AMBASSADOR'S BLOG - EU JARGON AND UKRAINE: WHAT IT MEANS

Kyiv
05.10.11




A long time ago in a previous job I used to lecture students and bureaucrats on the EU budgetary process. I used to hand out a mind-bogglingly complicated diagram, filled with jargon, arrows and boxes, which seemed to have been designed to be as confusing as possible.  “For a start,” I would say, “ignore that diagram.”  I no longer have it, sadly, but this PowerPoint slide gives you an idea.

Jargon is often used amongst experts as shorthand to make it easier to discuss complex concepts with which everyone is familiar.  The problem is that jargon can also baffle or confuse people.  That’s why I always seek to provide links to EU concepts such as Article 2 or the Copenhagen Criteria to help explain what they mean.

In this context, I’ve had some feedback suggesting it would be useful to explain some of the jargon (or, to put it more politely, detail) around the Association Agreement which Ukraine is negotiating with the European Union

The issue is that there is much talk of “signing”, “initialling” or “ratifying” the Association Agreement; of “concluding the negotiations”.  As always, these commonsense words have specific meanings when applied in the specialised EU context.  So, for the avoidance of any confusion, here’s what they mean:

i)  Concluding the negotiations: this means the point at which the Ukrainian and EU negotiators have finished negotiating all substantive elements of the Association Agreement.  This stage is marked by the negotiators initialling the Agreement.  This is the stage which we hope, if the negotiations go well and if both sides continue to make a superhuman effort, will be completed by the time of the EU-Ukraine Summit in December;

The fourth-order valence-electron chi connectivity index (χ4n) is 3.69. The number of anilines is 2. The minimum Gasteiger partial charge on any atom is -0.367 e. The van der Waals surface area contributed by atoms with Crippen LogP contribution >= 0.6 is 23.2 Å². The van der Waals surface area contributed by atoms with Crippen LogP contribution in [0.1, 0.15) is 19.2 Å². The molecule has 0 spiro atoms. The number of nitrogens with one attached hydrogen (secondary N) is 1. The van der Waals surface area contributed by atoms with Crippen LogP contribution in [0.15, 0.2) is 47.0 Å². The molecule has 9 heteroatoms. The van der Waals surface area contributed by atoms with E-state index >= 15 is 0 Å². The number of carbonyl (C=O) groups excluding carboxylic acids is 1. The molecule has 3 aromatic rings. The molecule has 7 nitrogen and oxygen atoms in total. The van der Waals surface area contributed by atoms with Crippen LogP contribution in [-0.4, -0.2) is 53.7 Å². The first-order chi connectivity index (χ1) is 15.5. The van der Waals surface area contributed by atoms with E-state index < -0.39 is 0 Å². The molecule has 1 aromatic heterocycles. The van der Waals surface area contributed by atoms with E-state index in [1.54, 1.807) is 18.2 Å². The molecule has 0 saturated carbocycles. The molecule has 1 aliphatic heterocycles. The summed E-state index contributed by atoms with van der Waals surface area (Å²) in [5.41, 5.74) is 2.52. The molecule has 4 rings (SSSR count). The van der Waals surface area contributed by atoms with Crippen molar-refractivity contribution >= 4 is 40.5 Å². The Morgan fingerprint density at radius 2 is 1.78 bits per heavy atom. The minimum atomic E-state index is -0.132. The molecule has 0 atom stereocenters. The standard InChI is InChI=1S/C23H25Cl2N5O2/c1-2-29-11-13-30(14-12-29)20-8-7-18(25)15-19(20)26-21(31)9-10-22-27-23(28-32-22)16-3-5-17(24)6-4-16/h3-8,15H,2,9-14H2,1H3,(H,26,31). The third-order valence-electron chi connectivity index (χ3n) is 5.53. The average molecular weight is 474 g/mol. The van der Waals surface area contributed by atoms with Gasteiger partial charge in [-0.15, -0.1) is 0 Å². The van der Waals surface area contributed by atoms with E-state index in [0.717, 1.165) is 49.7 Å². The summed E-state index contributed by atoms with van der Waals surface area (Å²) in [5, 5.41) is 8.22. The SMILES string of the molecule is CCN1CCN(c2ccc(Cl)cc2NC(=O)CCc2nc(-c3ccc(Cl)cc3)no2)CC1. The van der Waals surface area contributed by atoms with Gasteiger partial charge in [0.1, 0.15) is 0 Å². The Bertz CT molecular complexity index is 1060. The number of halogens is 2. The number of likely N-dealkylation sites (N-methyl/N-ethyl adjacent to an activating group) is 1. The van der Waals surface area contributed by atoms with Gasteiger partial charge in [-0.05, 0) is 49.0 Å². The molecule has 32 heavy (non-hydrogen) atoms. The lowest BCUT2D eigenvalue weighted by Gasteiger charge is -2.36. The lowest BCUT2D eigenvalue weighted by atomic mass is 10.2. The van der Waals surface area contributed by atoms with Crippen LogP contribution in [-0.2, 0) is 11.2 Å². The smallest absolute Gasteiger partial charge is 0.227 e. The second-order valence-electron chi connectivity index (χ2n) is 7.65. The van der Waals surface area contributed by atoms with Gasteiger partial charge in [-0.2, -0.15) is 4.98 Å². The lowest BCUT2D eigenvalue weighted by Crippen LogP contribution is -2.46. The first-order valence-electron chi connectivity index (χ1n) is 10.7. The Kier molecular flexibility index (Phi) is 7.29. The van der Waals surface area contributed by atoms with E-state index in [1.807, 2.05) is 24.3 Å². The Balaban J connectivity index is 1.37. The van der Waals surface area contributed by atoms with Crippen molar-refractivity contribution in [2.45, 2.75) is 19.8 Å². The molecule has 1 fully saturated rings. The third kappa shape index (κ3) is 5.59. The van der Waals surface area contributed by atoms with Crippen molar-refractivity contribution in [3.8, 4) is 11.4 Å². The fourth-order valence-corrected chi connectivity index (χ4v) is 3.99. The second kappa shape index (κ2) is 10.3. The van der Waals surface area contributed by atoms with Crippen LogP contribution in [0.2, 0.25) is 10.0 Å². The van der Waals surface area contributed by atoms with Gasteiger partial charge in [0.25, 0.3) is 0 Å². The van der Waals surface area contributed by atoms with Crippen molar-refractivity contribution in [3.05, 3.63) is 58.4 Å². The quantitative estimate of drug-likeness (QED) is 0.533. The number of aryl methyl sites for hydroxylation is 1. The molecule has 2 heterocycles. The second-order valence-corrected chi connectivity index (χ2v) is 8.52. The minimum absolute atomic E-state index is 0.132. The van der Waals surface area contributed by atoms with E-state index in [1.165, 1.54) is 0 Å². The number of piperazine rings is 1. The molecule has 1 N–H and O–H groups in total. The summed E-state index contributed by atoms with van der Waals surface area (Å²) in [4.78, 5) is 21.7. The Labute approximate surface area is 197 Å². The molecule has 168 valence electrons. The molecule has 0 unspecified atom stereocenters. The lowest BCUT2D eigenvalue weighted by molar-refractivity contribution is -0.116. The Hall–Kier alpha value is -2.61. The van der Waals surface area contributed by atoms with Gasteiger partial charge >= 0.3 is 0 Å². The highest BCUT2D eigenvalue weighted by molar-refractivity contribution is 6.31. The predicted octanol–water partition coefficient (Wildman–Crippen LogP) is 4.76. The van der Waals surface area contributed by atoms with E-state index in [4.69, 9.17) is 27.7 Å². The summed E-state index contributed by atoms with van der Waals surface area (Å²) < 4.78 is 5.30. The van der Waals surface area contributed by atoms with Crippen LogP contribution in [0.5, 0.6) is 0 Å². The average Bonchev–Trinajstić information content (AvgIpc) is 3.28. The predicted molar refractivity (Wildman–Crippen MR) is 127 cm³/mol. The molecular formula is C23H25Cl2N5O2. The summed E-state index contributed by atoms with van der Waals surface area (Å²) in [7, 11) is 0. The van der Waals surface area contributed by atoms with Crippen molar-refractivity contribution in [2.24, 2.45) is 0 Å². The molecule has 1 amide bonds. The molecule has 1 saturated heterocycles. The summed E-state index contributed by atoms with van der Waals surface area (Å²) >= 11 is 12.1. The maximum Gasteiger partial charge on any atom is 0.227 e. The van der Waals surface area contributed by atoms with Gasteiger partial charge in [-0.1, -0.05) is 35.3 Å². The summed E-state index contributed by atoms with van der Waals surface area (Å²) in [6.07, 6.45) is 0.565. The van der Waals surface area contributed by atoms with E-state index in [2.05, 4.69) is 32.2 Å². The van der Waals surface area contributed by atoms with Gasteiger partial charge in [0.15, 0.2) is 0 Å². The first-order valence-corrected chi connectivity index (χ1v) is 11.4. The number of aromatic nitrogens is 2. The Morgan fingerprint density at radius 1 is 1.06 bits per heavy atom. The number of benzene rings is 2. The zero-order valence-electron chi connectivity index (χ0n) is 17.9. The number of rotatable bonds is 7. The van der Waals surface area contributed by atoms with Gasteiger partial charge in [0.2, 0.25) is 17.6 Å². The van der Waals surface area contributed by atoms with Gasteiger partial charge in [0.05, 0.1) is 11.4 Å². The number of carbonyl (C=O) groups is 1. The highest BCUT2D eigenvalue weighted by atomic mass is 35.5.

ii) Signing the Agreement.  After initialling, lawyers, translators and assorted experts go through the agreed texts with a fine-tooth comb making sure that there is no scope for uncertainty or difference about what has been agreed, and then translating it into the EU’s official languages.  This process takes around 6 months.  The length of the process reflects the fact that, once the Agreement has been signed by both sides, it is legally binding.  Before the European Commission can sign the Association Agreement on behalf of the EU, a further decision of the European Council, representing the EU member states, is required.

iii) Ratification: once the Association Agreement has been signed, it must be ratified by the Ukrainian Parliament, the parliaments of the 27 member states, and the European Parliament before it enters into force. I look forward to that day.

It will be worth bearing in mind these definitions as we move ahead over the next few months.  For example, when people talk about “signing” the Association Agreement this year, they don’t mean signing in the technical terms set out above – stage (ii).  What they mean is concluding the negotiation, or, to be finicky, initialling the Agreement – stage (i).  That itself, after a process of negotiation which has so far lasted 4 years and 19 rounds of negotiation, will be a big achievement.  But it’s not the end of the story. 

Leigh Turner

 



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